Genetically modified seeds

The Italian delegation, supported by the French, Austrian, German, Luxembourg and Portuguese delegations, drew the attention of the Council and of the Commission to the possible problems caused by the co-existence of conventional, organic and biotechnological forms of farming.

The United Kingdom and the Danish delegations could agree to re-examine the thresholds on Genetically Modified Organisms (GMOs) agreed at the last Agriculture and Fisheries Council in November 2002, in particular concerning the 0,9 % minimum threshold for labelling rules below which GMOs would be exempted from the labelling requirements. However these delegations emphasised that such a check should be done on the basis of a sound scientific approach.

Commissioner FISCHLER recalled that a strategy paper from the Commission already took account of the issue of the planting of GM seeds. He mentioned that under the current legislation (Directive 2001/18/EC on the deliberate release into the environment of genetically modified organisms and repealing Council Directive 90/220/EEC), GMOs were already subject to a comprehensive assessment and that the Scientific Plant Committee gave its Opinion on that subject. He indicated that the question of the addition of GM seeds to the Community catalogue of seeds had been solved, as GM seeds had already been risk assessed. Concerning the 0,9% threshold, he stressed that this limit was unlikely to be overshot. As regards the possible risks caused by GM seeds, he noted that invoking a safeguard clause would be subject to very stringent conditions. On the risks caused by the proximity in the planting of GM seeds and conventional seeds, he pointed out that the Commission would examine this issue so that a proposal could be submitted rapidly to the Council in 2003.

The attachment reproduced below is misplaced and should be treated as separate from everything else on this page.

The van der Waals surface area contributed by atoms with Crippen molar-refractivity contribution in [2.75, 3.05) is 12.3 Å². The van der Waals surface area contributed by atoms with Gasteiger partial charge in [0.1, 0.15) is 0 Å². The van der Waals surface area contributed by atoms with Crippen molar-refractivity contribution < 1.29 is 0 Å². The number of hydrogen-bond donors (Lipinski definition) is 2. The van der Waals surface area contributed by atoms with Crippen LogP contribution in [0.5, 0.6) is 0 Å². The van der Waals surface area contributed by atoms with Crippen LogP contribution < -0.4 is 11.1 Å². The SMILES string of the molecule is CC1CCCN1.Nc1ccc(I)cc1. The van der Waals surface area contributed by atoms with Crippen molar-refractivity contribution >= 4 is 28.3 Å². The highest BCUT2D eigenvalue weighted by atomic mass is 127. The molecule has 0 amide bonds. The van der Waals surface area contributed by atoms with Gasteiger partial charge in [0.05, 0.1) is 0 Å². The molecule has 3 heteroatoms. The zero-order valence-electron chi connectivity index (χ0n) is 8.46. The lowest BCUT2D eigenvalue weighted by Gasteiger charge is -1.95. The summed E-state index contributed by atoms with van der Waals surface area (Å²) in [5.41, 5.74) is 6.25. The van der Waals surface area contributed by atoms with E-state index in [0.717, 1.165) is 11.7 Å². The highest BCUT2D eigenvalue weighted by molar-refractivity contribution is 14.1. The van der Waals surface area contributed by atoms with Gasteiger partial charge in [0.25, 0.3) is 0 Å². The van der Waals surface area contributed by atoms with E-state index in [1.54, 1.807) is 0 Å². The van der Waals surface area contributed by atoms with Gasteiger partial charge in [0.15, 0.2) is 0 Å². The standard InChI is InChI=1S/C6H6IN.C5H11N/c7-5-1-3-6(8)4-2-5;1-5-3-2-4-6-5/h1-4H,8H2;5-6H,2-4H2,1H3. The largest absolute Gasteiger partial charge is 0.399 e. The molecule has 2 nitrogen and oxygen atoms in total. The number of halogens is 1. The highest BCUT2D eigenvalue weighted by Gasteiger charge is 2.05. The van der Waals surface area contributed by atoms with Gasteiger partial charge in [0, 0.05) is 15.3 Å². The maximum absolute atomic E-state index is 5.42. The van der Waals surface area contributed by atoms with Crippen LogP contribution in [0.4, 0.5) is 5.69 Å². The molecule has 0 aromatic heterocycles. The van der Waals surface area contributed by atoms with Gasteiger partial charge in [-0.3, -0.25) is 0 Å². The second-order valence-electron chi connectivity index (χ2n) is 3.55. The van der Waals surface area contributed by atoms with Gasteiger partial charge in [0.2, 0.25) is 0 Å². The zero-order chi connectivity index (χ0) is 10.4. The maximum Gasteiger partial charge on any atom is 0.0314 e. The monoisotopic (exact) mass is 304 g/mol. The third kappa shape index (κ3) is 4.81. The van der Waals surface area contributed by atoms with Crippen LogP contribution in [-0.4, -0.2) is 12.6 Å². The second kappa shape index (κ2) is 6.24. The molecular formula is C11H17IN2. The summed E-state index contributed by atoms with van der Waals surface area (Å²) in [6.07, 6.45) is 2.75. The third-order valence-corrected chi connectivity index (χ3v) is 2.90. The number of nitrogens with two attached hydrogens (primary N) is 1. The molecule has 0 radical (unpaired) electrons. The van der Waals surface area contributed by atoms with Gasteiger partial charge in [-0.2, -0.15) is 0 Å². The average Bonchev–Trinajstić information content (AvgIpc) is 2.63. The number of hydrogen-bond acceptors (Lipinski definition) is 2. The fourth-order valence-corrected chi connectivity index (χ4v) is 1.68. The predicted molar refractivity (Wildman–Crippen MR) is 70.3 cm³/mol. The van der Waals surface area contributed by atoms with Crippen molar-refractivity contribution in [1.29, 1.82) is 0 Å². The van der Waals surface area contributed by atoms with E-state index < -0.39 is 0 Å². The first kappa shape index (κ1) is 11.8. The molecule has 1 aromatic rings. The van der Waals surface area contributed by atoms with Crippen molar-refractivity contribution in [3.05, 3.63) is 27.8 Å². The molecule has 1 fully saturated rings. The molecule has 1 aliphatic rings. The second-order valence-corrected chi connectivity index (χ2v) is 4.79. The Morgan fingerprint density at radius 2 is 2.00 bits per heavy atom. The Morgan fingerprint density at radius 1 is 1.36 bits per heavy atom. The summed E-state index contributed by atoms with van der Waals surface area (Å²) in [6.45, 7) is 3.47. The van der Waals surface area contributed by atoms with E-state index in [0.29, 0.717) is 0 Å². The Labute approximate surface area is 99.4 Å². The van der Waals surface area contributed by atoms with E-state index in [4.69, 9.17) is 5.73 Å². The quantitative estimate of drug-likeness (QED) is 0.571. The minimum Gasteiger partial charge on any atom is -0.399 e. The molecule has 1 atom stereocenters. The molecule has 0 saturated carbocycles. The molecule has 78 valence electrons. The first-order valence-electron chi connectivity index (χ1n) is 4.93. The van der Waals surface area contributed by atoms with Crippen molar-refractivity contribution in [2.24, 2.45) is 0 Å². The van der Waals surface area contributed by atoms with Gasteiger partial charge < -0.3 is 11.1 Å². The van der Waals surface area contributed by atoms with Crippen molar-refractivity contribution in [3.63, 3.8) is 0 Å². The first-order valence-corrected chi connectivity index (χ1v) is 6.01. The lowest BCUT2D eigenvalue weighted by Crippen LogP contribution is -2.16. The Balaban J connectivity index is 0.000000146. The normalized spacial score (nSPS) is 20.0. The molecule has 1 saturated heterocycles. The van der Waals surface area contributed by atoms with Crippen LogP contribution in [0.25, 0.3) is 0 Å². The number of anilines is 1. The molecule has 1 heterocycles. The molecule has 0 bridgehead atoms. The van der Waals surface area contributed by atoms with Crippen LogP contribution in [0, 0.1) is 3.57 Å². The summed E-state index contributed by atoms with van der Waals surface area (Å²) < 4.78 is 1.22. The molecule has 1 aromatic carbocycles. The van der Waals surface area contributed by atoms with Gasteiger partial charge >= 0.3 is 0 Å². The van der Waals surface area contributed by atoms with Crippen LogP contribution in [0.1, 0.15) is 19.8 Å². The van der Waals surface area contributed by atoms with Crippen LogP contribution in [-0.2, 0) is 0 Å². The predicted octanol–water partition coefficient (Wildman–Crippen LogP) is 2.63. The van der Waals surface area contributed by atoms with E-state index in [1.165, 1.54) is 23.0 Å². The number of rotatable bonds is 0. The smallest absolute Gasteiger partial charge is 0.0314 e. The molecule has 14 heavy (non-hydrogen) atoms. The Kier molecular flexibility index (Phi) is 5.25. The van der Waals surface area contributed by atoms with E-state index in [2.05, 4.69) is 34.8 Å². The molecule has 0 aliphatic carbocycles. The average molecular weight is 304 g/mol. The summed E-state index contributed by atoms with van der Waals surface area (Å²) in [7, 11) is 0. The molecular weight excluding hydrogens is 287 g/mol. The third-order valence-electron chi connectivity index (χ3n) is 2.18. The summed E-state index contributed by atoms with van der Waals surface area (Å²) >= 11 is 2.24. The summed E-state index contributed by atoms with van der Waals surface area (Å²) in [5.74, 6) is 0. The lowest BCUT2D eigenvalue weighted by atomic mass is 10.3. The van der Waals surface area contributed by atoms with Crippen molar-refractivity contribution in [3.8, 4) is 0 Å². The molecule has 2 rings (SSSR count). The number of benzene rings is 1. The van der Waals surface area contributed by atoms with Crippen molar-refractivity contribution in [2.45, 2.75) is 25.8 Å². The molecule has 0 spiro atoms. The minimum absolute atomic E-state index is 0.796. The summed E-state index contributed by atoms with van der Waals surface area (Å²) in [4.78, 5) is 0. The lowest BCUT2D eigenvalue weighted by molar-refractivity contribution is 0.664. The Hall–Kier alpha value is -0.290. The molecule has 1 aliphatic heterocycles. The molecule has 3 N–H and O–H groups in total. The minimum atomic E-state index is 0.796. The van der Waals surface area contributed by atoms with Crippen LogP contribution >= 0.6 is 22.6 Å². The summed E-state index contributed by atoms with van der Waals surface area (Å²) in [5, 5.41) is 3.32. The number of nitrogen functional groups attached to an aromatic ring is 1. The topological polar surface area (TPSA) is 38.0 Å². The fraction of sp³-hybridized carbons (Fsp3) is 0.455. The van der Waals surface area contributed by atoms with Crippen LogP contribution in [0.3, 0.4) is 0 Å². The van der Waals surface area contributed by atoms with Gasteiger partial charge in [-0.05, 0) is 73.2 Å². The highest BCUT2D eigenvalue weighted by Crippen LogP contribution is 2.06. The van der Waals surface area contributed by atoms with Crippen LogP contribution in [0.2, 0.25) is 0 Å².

The Council reached political agreement, the United Kingdom indicating its intention to abstain, on an amended proposal concerning the prohibition on the use in stockfarming of certain substances having a hormonal or thyrostatic action and of beta-agonists. The proposal seeks to amend Directive 96/22/EC so as to confine the use oestradiol 17ß to a limited list of veterinary purposes. The Council will adopt a Common Position, once the text will be finalised.